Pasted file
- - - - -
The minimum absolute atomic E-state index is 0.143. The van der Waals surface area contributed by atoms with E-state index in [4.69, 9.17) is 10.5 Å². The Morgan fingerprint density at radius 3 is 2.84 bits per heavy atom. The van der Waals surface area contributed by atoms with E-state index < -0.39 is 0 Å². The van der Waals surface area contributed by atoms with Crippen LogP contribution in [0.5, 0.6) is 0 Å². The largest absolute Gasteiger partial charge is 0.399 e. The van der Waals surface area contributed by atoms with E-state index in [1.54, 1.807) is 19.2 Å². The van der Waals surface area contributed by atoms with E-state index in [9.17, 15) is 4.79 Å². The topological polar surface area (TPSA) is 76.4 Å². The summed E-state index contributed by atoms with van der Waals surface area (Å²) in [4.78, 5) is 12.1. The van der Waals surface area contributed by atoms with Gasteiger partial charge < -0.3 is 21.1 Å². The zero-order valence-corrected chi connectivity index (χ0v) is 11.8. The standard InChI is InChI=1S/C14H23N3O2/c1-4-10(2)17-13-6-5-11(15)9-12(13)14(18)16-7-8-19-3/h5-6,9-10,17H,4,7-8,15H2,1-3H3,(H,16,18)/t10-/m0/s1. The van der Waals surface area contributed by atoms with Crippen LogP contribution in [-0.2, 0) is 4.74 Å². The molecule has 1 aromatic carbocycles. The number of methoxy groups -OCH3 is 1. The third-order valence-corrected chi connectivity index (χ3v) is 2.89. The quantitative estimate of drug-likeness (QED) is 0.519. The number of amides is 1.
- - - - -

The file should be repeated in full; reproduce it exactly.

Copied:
The minimum absolute atomic E-state index is 0.143. The van der Waals surface area contributed by atoms with E-state index in [4.69, 9.17) is 10.5 Å². The Morgan fingerprint density at radius 3 is 2.84 bits per heavy atom. The van der Waals surface area contributed by atoms with E-state index < -0.39 is 0 Å². The van der Waals surface area contributed by atoms with Crippen LogP contribution in [0.5, 0.6) is 0 Å². The largest absolute Gasteiger partial charge is 0.399 e. The van der Waals surface area contributed by atoms with E-state index in [1.54, 1.807) is 19.2 Å². The van der Waals surface area contributed by atoms with E-state index in [9.17, 15) is 4.79 Å². The topological polar surface area (TPSA) is 76.4 Å². The summed E-state index contributed by atoms with van der Waals surface area (Å²) in [4.78, 5) is 12.1. The van der Waals surface area contributed by atoms with Gasteiger partial charge < -0.3 is 21.1 Å². The zero-order valence-corrected chi connectivity index (χ0v) is 11.8. The standard InChI is InChI=1S/C14H23N3O2/c1-4-10(2)17-13-6-5-11(15)9-12(13)14(18)16-7-8-19-3/h5-6,9-10,17H,4,7-8,15H2,1-3H3,(H,16,18)/t10-/m0/s1. The van der Waals surface area contributed by atoms with Crippen LogP contribution in [-0.2, 0) is 4.74 Å². The molecule has 1 aromatic carbocycles. The number of methoxy groups -OCH3 is 1. The third-order valence-corrected chi connectivity index (χ3v) is 2.89. The quantitative estimate of drug-likeness (QED) is 0.519. The number of amides is 1.